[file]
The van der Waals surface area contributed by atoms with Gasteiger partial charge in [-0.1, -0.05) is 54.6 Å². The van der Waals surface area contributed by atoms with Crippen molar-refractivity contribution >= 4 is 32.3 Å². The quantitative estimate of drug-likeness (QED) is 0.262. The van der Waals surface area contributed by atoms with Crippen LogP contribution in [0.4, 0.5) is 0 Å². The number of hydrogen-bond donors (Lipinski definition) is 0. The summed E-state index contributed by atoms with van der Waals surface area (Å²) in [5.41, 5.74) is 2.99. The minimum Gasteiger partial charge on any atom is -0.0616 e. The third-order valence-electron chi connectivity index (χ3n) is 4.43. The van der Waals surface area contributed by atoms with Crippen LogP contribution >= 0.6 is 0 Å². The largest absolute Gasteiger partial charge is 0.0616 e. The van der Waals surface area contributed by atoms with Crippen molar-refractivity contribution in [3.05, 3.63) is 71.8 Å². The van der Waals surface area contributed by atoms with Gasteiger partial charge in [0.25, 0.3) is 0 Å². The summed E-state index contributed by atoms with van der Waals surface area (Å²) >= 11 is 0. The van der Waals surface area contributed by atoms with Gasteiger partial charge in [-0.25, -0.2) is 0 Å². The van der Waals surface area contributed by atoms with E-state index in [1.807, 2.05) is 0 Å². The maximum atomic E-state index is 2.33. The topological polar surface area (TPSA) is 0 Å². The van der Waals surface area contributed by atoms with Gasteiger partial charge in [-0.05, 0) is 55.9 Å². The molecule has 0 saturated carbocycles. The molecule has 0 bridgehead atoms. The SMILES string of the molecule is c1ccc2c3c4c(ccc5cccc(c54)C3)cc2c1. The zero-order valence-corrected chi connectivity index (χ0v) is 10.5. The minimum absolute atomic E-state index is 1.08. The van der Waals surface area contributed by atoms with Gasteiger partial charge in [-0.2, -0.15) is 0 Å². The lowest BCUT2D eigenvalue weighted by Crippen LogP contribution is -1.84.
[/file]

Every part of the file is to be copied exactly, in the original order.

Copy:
The van der Waals surface area contributed by atoms with Gasteiger partial charge in [-0.1, -0.05) is 54.6 Å². The van der Waals surface area contributed by atoms with Crippen molar-refractivity contribution >= 4 is 32.3 Å². The quantitative estimate of drug-likeness (QED) is 0.262. The van der Waals surface area contributed by atoms with Crippen LogP contribution in [0.4, 0.5) is 0 Å². The number of hydrogen-bond donors (Lipinski definition) is 0. The summed E-state index contributed by atoms with van der Waals surface area (Å²) in [5.41, 5.74) is 2.99. The minimum Gasteiger partial charge on any atom is -0.0616 e. The third-order valence-electron chi connectivity index (χ3n) is 4.43. The van der Waals surface area contributed by atoms with Crippen LogP contribution >= 0.6 is 0 Å². The largest absolute Gasteiger partial charge is 0.0616 e. The van der Waals surface area contributed by atoms with Crippen molar-refractivity contribution in [3.05, 3.63) is 71.8 Å². The van der Waals surface area contributed by atoms with Gasteiger partial charge in [0.25, 0.3) is 0 Å². The summed E-state index contributed by atoms with van der Waals surface area (Å²) >= 11 is 0. The van der Waals surface area contributed by atoms with Gasteiger partial charge in [-0.25, -0.2) is 0 Å². The van der Waals surface area contributed by atoms with E-state index in [1.807, 2.05) is 0 Å². The maximum atomic E-state index is 2.33. The topological polar surface area (TPSA) is 0 Å². The van der Waals surface area contributed by atoms with Gasteiger partial charge in [-0.05, 0) is 55.9 Å². The molecule has 0 saturated carbocycles. The molecule has 0 bridgehead atoms. The SMILES string of the molecule is c1ccc2c3c4c(ccc5cccc(c54)C3)cc2c1. The zero-order valence-corrected chi connectivity index (χ0v) is 10.5. The minimum absolute atomic E-state index is 1.08. The van der Waals surface area contributed by atoms with Gasteiger partial charge in [-0.2, -0.15) is 0 Å². The lowest BCUT2D eigenvalue weighted by Crippen LogP contribution is -1.84.